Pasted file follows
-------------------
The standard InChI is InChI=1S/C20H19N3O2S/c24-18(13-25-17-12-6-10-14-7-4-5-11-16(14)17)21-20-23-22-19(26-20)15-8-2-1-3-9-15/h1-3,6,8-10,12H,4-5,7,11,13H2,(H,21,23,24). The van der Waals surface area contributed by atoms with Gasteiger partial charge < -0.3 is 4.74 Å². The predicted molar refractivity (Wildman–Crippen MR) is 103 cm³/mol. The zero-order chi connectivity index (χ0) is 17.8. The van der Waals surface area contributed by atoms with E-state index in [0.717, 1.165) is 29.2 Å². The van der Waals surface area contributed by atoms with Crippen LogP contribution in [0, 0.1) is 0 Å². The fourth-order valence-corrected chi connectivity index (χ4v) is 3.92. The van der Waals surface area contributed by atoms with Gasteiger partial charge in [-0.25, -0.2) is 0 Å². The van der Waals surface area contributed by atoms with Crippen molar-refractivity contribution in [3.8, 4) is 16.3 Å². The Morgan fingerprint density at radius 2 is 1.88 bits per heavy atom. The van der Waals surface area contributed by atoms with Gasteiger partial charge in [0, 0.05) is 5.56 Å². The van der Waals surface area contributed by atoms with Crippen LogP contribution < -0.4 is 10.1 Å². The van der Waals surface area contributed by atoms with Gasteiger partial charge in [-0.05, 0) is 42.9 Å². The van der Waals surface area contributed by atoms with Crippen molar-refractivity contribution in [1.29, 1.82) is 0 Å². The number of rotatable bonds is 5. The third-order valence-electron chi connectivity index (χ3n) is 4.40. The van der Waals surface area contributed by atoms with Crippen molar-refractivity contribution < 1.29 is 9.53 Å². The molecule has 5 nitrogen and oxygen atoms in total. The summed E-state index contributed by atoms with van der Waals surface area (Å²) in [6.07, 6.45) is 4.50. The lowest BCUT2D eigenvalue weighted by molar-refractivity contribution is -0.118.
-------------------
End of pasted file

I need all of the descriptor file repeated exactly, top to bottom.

The standard InChI is InChI=1S/C20H19N3O2S/c24-18(13-25-17-12-6-10-14-7-4-5-11-16(14)17)21-20-23-22-19(26-20)15-8-2-1-3-9-15/h1-3,6,8-10,12H,4-5,7,11,13H2,(H,21,23,24). The van der Waals surface area contributed by atoms with Gasteiger partial charge < -0.3 is 4.74 Å². The predicted molar refractivity (Wildman–Crippen MR) is 103 cm³/mol. The zero-order chi connectivity index (χ0) is 17.8. The van der Waals surface area contributed by atoms with E-state index in [0.717, 1.165) is 29.2 Å². The van der Waals surface area contributed by atoms with Crippen LogP contribution in [0, 0.1) is 0 Å². The fourth-order valence-corrected chi connectivity index (χ4v) is 3.92. The van der Waals surface area contributed by atoms with Gasteiger partial charge in [-0.25, -0.2) is 0 Å². The van der Waals surface area contributed by atoms with Crippen molar-refractivity contribution in [3.8, 4) is 16.3 Å². The Morgan fingerprint density at radius 2 is 1.88 bits per heavy atom. The van der Waals surface area contributed by atoms with Gasteiger partial charge in [0, 0.05) is 5.56 Å². The van der Waals surface area contributed by atoms with Crippen LogP contribution < -0.4 is 10.1 Å². The van der Waals surface area contributed by atoms with Gasteiger partial charge in [-0.05, 0) is 42.9 Å². The van der Waals surface area contributed by atoms with Crippen molar-refractivity contribution in [1.29, 1.82) is 0 Å². The number of rotatable bonds is 5. The third-order valence-electron chi connectivity index (χ3n) is 4.40. The van der Waals surface area contributed by atoms with Crippen molar-refractivity contribution < 1.29 is 9.53 Å². The molecule has 5 nitrogen and oxygen atoms in total. The summed E-state index contributed by atoms with van der Waals surface area (Å²) in [6.07, 6.45) is 4.50. The lowest BCUT2D eigenvalue weighted by molar-refractivity contribution is -0.118.